This, of course, presumes the supervisor is this type of person. Since we don't have any information on the supervisor, this is the worst-case scenario. Since the profession is essentially in a worst-case scenario right now, that's how I'm playing this out in this thread.

    If the supervisor is cool and not paranoid and not one of the people described above, prepare as The One sez. But maybe not with the 'asking why you should' part and instead do the e-mail double-checking so there is a CYA trail so your next potential employer can see that the taint shouldn't stick to you.
    Agreed.....I currently have a very clear understanding with my boss and my building official and we all agree that it moves up the chain if one of us disagrees with signing something. So I would have to say at this point that I'm in a good job environment with respect to this question.
    Skilled Adoxographer

  9. #9
    Cyburbian mike gurnee's avatar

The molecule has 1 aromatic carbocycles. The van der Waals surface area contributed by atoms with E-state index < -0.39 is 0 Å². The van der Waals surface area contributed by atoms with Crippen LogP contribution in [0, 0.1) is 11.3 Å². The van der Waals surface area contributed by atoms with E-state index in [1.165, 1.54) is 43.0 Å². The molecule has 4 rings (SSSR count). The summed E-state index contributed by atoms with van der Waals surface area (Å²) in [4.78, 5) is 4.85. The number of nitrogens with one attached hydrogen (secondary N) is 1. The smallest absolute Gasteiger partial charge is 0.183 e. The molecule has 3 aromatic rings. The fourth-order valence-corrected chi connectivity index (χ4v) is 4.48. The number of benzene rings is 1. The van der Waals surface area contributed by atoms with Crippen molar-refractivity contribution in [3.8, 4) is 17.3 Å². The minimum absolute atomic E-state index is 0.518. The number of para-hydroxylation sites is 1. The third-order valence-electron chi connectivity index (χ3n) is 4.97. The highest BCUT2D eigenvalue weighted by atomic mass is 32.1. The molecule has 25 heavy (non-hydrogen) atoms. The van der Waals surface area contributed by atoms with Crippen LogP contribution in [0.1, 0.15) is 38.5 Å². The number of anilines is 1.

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    I think ursus is on the right track here. I have had many such instances where "we never have really enforced that provision". Now what should be done is change the code or make a written determination. In the for instance mentioned, one person following the book would go to the expense of a plat while one who knows the system does not. Chat with your super.

  10. #10
    Cyburbian
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    Thanks all. I agree with much that has been said. This community has been very phobic of text amendments even when all agree that the text in question is stupid.